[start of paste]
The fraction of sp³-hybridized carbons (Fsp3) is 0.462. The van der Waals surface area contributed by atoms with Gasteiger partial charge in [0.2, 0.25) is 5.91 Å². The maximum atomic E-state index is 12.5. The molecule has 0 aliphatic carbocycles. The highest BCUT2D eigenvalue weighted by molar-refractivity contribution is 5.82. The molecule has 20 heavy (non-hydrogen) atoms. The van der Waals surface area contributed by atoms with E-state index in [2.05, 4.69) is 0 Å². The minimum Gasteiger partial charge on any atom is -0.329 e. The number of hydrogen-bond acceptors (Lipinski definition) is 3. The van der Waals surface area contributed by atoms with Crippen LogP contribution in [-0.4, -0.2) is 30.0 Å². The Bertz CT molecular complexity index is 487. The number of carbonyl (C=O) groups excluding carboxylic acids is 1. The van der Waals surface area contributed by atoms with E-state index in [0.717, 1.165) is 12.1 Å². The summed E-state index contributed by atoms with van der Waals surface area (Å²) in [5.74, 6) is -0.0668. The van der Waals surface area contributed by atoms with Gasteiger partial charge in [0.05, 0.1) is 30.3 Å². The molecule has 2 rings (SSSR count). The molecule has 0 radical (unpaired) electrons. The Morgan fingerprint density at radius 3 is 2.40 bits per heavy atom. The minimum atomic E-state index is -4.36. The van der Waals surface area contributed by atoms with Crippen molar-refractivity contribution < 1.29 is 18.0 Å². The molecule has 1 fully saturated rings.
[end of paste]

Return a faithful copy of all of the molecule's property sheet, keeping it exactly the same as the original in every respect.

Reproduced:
The fraction of sp³-hybridized carbons (Fsp3) is 0.462. The van der Waals surface area contributed by atoms with Gasteiger partial charge in [0.2, 0.25) is 5.91 Å². The maximum atomic E-state index is 12.5. The molecule has 0 aliphatic carbocycles. The highest BCUT2D eigenvalue weighted by molar-refractivity contribution is 5.82. The molecule has 20 heavy (non-hydrogen) atoms. The van der Waals surface area contributed by atoms with E-state index in [2.05, 4.69) is 0 Å². The minimum Gasteiger partial charge on any atom is -0.329 e. The number of hydrogen-bond acceptors (Lipinski definition) is 3. The van der Waals surface area contributed by atoms with Crippen LogP contribution in [-0.4, -0.2) is 30.0 Å². The Bertz CT molecular complexity index is 487. The number of carbonyl (C=O) groups excluding carboxylic acids is 1. The van der Waals surface area contributed by atoms with E-state index in [0.717, 1.165) is 12.1 Å². The summed E-state index contributed by atoms with van der Waals surface area (Å²) in [5.74, 6) is -0.0668. The van der Waals surface area contributed by atoms with Gasteiger partial charge in [0.05, 0.1) is 30.3 Å². The molecule has 2 rings (SSSR count). The molecule has 0 radical (unpaired) electrons. The Morgan fingerprint density at radius 3 is 2.40 bits per heavy atom. The minimum atomic E-state index is -4.36. The van der Waals surface area contributed by atoms with Crippen molar-refractivity contribution < 1.29 is 18.0 Å². The molecule has 1 fully saturated rings.